It’s pretty certain that we all know we need to have an annual physical. For many of us, our healthcare providers offer them included in our coverage. After a certain age, one may also be required to obtain or continue with life insurance coverage. When our physician is reviewing our results, there are three areas that frequently may be outside the desirable range. Those three are our A1C (our blood glucose over a period of time, considered a risk element for Type II diabetes), blood pressure and cholesterol. All three are indicators of vital conditions, and making a positive impact on any that are not in line can have a major effect on our health.

For a full length article on hypertension (high blood pressure) click here.

For an article on A1C, click here.

Our cholesterol consists of four numerical ratings, triglycerides, LDL (low density lipoproteins), HDL (high density lipoproteins) and our composite (total) number, which is a total of our HDL, LDL and 20% of our triglycerides . High cholesterol levels can lead to fatty deposits in our blood vessels. Over time, this can lead to restricted blood flow, and a higher risk for blood clots. Triglycerides are the chemical form in which fats exist. High triglyceride levels can be a result of obesity, smoking, inactivity, high levels of alcohol consumption, and genetics and/or certain diseases can play a part.

LDL, or low density lipoproteins, is the bad cholesterol, so low levels are desirable. High saturated and trans fat intakes are a primary contributor to high levels.

HDL, or high density lipoproteins, is the “good” cholesterol. Women tend to have higher levels than men, and most of the same risk factors for high LDL impact HDL.

So, if your cholesterol is above the desirable level, what do you do? First, get moving. Activity, most desirably exercise at a higher intensity, is one of the major impacts on high cholesterol.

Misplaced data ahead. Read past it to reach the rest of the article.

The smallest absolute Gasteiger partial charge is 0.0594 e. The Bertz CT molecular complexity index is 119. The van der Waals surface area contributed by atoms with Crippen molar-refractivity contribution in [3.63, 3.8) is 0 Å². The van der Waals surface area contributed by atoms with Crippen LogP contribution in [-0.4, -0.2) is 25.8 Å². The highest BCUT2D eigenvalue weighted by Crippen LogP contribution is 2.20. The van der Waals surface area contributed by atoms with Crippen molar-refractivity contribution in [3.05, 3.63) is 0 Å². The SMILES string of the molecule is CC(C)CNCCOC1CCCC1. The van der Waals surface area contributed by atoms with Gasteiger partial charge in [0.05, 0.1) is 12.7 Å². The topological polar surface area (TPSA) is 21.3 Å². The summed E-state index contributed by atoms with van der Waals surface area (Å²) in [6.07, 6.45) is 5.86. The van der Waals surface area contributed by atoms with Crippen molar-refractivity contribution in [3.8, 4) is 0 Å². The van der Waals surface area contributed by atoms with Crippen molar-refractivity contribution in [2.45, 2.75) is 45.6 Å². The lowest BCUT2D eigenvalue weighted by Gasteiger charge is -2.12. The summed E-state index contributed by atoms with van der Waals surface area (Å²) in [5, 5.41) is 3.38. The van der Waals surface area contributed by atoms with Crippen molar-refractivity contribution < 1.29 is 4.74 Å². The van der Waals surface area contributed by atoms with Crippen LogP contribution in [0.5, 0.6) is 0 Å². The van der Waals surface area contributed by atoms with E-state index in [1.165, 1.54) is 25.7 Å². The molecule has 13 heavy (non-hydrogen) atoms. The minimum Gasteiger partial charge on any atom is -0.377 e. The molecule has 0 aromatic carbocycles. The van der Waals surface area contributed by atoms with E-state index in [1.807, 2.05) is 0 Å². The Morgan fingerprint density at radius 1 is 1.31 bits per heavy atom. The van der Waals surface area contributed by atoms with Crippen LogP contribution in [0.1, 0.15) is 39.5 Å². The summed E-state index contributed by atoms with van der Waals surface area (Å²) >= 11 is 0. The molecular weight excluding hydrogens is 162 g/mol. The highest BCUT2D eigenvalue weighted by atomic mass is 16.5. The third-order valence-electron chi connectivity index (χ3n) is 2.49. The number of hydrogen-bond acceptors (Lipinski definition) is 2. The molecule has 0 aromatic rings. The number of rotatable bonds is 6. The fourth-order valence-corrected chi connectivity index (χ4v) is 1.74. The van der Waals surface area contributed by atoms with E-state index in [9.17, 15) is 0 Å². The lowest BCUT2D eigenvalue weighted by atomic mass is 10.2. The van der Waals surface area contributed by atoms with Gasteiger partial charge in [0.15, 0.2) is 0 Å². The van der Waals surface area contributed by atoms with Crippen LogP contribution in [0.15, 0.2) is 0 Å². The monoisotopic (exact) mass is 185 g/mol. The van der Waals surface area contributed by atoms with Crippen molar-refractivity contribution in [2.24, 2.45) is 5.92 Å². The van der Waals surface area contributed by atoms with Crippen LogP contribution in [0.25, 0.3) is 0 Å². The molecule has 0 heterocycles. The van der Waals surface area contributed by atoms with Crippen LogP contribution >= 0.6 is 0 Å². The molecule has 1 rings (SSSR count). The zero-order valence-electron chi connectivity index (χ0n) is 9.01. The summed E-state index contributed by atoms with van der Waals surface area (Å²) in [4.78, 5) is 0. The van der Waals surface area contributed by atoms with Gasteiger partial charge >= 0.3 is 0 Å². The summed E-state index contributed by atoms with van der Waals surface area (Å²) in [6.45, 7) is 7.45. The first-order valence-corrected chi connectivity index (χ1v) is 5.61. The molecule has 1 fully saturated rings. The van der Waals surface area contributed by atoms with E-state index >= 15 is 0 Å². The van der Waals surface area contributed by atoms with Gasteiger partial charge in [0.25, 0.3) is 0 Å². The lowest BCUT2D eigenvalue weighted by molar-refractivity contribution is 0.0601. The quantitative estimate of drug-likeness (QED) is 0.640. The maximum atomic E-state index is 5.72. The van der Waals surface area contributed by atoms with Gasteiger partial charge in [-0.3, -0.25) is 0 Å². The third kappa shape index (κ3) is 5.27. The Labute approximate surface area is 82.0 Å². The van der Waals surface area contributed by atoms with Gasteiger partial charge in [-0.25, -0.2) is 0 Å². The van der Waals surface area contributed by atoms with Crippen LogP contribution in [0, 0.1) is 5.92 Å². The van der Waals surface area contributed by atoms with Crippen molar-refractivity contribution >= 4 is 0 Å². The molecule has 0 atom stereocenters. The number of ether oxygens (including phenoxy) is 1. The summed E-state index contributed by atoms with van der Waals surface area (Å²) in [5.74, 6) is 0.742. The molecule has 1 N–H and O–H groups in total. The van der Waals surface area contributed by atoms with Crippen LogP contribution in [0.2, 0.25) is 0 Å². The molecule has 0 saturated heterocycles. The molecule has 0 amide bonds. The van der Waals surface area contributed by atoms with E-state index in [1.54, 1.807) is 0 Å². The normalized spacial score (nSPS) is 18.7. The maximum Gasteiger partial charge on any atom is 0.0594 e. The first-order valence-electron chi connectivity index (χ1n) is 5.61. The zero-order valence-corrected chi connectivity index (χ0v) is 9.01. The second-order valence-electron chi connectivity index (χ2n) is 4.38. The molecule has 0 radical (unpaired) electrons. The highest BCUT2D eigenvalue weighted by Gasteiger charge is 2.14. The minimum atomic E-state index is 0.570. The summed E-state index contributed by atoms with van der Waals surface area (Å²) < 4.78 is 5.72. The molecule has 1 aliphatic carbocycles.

Next, make sure you are eating the right foods, and avoiding the bad ones. Low amounts of saturated and trans fats, high nutrient foods like fruits and vegetables, limited fried foods and sodium intake, and be sure you get plenty of fiber.

Stop smoking, if you do.

Keep alcohol intake to a moderate level. Click here for more information on alcohol consumption and how it can impact your health.

Make sure your weight is in line with BMI guidelines, but focus more on composition (men around 18-20% body fat, women 20-23%) than the actual BMI.

Many people are able to make major impacts on their cholesterol from lifestyle changes and avoid the need for medications. Cholesterol meds may make it difficult for you to lose weight, so if you can safely avoid them, it can be a huge health benefit. Be sure to include your physician in any medication decisions, and make sure any lifestyle changes you consider don’t conflict with any current treatments or medications you are using.